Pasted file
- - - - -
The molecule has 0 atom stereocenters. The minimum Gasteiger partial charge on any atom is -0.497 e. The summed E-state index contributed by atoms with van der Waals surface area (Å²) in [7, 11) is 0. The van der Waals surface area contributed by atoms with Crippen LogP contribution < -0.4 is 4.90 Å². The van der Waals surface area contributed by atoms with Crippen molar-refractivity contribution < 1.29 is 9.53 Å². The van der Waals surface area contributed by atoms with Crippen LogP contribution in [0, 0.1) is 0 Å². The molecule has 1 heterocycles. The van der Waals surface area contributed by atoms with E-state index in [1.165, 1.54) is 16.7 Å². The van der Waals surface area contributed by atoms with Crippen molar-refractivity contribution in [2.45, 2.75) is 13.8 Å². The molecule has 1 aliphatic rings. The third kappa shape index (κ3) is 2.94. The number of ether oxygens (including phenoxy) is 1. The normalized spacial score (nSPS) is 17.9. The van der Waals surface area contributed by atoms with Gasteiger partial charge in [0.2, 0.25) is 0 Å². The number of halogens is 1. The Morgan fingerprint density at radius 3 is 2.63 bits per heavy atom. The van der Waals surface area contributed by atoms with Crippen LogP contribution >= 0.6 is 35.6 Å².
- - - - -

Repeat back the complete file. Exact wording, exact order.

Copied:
The molecule has 0 atom stereocenters. The minimum Gasteiger partial charge on any atom is -0.497 e. The summed E-state index contributed by atoms with van der Waals surface area (Å²) in [7, 11) is 0. The van der Waals surface area contributed by atoms with Crippen LogP contribution < -0.4 is 4.90 Å². The van der Waals surface area contributed by atoms with Crippen molar-refractivity contribution < 1.29 is 9.53 Å². The van der Waals surface area contributed by atoms with Crippen LogP contribution in [0, 0.1) is 0 Å². The molecule has 1 heterocycles. The van der Waals surface area contributed by atoms with E-state index in [1.165, 1.54) is 16.7 Å². The van der Waals surface area contributed by atoms with Crippen molar-refractivity contribution in [2.45, 2.75) is 13.8 Å². The molecule has 1 aliphatic rings. The third kappa shape index (κ3) is 2.94. The number of ether oxygens (including phenoxy) is 1. The normalized spacial score (nSPS) is 17.9. The van der Waals surface area contributed by atoms with Gasteiger partial charge in [0.2, 0.25) is 0 Å². The number of halogens is 1. The Morgan fingerprint density at radius 3 is 2.63 bits per heavy atom. The van der Waals surface area contributed by atoms with Crippen LogP contribution >= 0.6 is 35.6 Å².